The purpose of the Society was to evangelize the native people who had helped the beleaguered colonizers through their first winter, in which Winslow lost his own wife. The organization sponsored missionaries in America until the Revolutionary War at which time its missionary efforts were turned to Canada. It functioned much like a corporation. The revenues from its investments, primarily in property, were sent to Commissioners in New England who in turn paid the missionaries or dispersed the funds as directed by the organization.
Winslow repaid these Indians with a much better gift than they could have given him. While they helped many of the early settlers to survive their first winter, Winslow labored to help these Indians be spared by the eternal fires of dying without knowing God. The Indians worked to preserve his physical body, but he worked to preserve their souls.
Can we be like Edward Winslow? Can we see past people’s physical needs? Do we realize that each person in the world, no matter how rich
or poor, has a greater need far deeper than their physical needs? Everyone has a spiritual need and it is to be made righteous before God through believing in the payment of Jesus Christ for us. Winslow did not simply give the Indians food or clothes, he gave them the gospel. Are we giving out the gospel today?
On this day in 2007, the remaining survivors of the 23 South Korean hostages were released after being abducted by the Taliban in Afghanistan. Two were killed and the rest held hostage after being kidnapped for the purposes of convincing the South Korean government to withdraw its troops from Afghanistan, as well as its missionary activity.
This event, as well as numerous others, caused the South Korean government to pull its missionaries out of Afghanistan, and contemplate discontinuing all missionary efforts to the Middle East. According to the Korea Times, in the past two months (reported on August 31, 2009), the South Korean foreign ministry has said that about 80 South Korean Christians have been expelled from Middle Eastern countries, including Iran, Jordan and Yemen, because of their evangelism efforts. Last month, 12 South Koreans faced deportation for engaging in door-to-door missionary work in Zehedan in south-eastern Iran. Six of them had apparently already been expelled for the same reason from the area. The Iranian government reportedly complained to the South Korean government about the Koreans being allowed to travel to Iran for such purposes.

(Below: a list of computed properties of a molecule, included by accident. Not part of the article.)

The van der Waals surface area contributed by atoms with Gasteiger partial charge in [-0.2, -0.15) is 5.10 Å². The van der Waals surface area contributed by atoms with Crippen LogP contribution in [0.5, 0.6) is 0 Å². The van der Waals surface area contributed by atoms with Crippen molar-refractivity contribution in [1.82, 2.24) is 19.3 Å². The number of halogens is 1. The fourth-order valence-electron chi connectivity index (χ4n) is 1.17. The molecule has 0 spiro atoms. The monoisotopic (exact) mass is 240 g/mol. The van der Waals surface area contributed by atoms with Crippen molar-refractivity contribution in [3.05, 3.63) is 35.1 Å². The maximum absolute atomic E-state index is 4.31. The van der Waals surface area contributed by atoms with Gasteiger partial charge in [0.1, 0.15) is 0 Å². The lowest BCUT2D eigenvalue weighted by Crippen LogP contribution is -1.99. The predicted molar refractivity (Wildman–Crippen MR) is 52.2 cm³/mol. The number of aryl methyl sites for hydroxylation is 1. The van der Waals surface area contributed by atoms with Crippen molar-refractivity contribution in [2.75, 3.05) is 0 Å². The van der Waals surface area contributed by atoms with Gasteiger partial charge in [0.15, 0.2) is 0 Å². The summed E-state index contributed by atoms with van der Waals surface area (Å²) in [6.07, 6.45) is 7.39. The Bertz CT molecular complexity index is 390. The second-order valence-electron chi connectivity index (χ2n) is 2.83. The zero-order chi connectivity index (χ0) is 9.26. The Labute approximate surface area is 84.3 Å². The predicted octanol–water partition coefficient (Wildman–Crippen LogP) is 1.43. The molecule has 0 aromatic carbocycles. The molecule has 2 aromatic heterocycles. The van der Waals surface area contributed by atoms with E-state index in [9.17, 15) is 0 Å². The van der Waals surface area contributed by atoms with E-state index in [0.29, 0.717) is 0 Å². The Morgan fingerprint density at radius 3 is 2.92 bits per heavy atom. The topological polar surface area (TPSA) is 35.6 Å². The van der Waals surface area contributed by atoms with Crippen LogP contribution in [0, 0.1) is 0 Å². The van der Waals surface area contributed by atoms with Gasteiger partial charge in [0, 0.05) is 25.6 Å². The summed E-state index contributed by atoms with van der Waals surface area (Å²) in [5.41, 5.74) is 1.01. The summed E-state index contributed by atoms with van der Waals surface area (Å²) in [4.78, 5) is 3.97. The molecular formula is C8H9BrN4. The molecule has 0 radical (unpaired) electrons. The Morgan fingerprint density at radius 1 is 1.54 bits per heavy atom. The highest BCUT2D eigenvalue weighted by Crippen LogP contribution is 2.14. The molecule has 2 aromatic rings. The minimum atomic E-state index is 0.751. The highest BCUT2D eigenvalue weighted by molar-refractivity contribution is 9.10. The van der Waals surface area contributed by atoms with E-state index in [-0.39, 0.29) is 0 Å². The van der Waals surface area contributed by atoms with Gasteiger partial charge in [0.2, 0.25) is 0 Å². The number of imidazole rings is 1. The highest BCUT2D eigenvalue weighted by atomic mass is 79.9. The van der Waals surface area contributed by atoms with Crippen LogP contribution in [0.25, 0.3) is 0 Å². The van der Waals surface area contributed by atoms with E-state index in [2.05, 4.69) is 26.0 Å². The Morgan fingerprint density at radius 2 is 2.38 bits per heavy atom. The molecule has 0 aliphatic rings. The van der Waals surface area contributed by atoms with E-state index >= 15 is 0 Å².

After South Korea’s decision to withdraw and ban missionary efforts from Afghanistan in 2009, The Voice of the Martyrs organization voiced their opinion stating: “Make no mistake, this decision to withdraw missionaries from Afghanistan and to prevent others from going there is a violation of religious freedom. It is telling Korean Christians, ‘You can obey Christ’s commission but not in Afghanistan.’ This no government has the right to do, even in the name of protecting their citizens.”
Are we willing to face persecution? Do we take seriously the fact that Jesus said we would suffer for His sake? We are told to take joy in persecution, not to prevent it. What do we do when we face persecution? Do we run away, or take joy in it?
*Entry submitted by Edward De Los Reyes
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